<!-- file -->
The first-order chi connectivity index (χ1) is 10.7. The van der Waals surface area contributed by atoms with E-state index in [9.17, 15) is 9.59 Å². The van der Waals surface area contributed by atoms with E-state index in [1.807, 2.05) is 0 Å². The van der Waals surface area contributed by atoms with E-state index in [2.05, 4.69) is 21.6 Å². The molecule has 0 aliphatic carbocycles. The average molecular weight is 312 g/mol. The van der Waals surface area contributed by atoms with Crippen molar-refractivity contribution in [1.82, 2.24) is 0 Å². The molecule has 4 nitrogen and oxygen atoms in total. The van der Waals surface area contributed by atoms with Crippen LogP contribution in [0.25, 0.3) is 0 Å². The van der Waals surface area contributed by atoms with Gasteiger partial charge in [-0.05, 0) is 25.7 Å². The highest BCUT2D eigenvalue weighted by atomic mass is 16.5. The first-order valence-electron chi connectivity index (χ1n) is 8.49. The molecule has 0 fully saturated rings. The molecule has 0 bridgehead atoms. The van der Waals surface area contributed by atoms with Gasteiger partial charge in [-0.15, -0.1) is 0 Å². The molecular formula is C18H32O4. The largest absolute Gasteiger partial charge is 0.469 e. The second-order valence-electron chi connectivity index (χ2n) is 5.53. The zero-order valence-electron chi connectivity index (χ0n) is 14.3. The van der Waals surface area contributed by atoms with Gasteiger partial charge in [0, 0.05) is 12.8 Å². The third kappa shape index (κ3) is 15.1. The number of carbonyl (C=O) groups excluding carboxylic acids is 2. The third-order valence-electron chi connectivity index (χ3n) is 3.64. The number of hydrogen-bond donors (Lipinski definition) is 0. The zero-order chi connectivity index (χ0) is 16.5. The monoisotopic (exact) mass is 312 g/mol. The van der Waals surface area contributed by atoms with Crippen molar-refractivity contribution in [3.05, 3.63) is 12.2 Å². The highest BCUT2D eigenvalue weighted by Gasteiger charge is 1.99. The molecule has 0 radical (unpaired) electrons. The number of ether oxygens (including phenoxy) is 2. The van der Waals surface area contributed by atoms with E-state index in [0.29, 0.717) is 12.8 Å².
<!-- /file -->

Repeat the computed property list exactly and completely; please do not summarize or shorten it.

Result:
The first-order chi connectivity index (χ1) is 10.7. The van der Waals surface area contributed by atoms with E-state index in [9.17, 15) is 9.59 Å². The van der Waals surface area contributed by atoms with E-state index in [1.807, 2.05) is 0 Å². The van der Waals surface area contributed by atoms with E-state index in [2.05, 4.69) is 21.6 Å². The molecule has 0 aliphatic carbocycles. The average molecular weight is 312 g/mol. The van der Waals surface area contributed by atoms with Crippen molar-refractivity contribution in [1.82, 2.24) is 0 Å². The molecule has 4 nitrogen and oxygen atoms in total. The van der Waals surface area contributed by atoms with Crippen LogP contribution in [0.25, 0.3) is 0 Å². The van der Waals surface area contributed by atoms with Gasteiger partial charge in [-0.05, 0) is 25.7 Å². The highest BCUT2D eigenvalue weighted by atomic mass is 16.5. The first-order valence-electron chi connectivity index (χ1n) is 8.49. The molecule has 0 fully saturated rings. The molecule has 0 bridgehead atoms. The van der Waals surface area contributed by atoms with Gasteiger partial charge in [-0.15, -0.1) is 0 Å². The molecular formula is C18H32O4. The largest absolute Gasteiger partial charge is 0.469 e. The second-order valence-electron chi connectivity index (χ2n) is 5.53. The zero-order valence-electron chi connectivity index (χ0n) is 14.3. The van der Waals surface area contributed by atoms with Gasteiger partial charge in [0, 0.05) is 12.8 Å². The third kappa shape index (κ3) is 15.1. The number of carbonyl (C=O) groups excluding carboxylic acids is 2. The third-order valence-electron chi connectivity index (χ3n) is 3.64. The number of hydrogen-bond donors (Lipinski definition) is 0. The zero-order chi connectivity index (χ0) is 16.5. The monoisotopic (exact) mass is 312 g/mol. The van der Waals surface area contributed by atoms with Crippen molar-refractivity contribution in [3.05, 3.63) is 12.2 Å². The highest BCUT2D eigenvalue weighted by Gasteiger charge is 1.99. The molecule has 0 radical (unpaired) electrons. The number of ether oxygens (including phenoxy) is 2. The van der Waals surface area contributed by atoms with E-state index in [0.29, 0.717) is 12.8 Å².